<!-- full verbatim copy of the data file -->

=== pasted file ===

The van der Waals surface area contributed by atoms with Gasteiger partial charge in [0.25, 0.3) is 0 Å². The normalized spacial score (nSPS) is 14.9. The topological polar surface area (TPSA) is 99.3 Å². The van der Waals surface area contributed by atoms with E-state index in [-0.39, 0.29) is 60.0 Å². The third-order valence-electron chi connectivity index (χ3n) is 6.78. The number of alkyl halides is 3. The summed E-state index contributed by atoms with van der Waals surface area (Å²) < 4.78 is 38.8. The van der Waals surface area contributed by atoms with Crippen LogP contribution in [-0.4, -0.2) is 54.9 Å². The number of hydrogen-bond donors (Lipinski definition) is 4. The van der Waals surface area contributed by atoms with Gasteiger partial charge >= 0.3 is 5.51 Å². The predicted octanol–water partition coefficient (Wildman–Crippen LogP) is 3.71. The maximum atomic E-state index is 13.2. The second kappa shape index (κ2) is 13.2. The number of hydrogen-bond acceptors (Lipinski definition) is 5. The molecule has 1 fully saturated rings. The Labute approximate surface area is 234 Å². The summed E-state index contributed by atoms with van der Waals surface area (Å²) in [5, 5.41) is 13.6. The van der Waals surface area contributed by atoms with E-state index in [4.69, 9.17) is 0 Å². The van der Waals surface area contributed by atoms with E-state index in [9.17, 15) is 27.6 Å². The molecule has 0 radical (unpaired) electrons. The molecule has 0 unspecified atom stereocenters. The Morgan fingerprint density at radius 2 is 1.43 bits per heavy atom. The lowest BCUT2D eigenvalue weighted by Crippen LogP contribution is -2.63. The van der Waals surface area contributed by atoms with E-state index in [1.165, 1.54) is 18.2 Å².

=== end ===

The van der Waals surface area contributed by atoms with Gasteiger partial charge in [0.25, 0.3) is 0 Å². The normalized spacial score (nSPS) is 14.9. The topological polar surface area (TPSA) is 99.3 Å². The van der Waals surface area contributed by atoms with E-state index in [-0.39, 0.29) is 60.0 Å². The third-order valence-electron chi connectivity index (χ3n) is 6.78. The number of alkyl halides is 3. The summed E-state index contributed by atoms with van der Waals surface area (Å²) < 4.78 is 38.8. The van der Waals surface area contributed by atoms with Crippen LogP contribution in [-0.4, -0.2) is 54.9 Å². The number of hydrogen-bond donors (Lipinski definition) is 4. The van der Waals surface area contributed by atoms with Gasteiger partial charge >= 0.3 is 5.51 Å². The predicted octanol–water partition coefficient (Wildman–Crippen LogP) is 3.71. The maximum atomic E-state index is 13.2. The second kappa shape index (κ2) is 13.2. The number of hydrogen-bond acceptors (Lipinski definition) is 5. The molecule has 1 fully saturated rings. The Labute approximate surface area is 234 Å². The summed E-state index contributed by atoms with van der Waals surface area (Å²) in [5, 5.41) is 13.6. The van der Waals surface area contributed by atoms with E-state index in [4.69, 9.17) is 0 Å². The van der Waals surface area contributed by atoms with E-state index in [9.17, 15) is 27.6 Å². The molecule has 0 radical (unpaired) electrons. The molecule has 0 unspecified atom stereocenters. The Morgan fingerprint density at radius 2 is 1.43 bits per heavy atom. The lowest BCUT2D eigenvalue weighted by Crippen LogP contribution is -2.63. The van der Waals surface area contributed by atoms with E-state index in [1.165, 1.54) is 18.2 Å².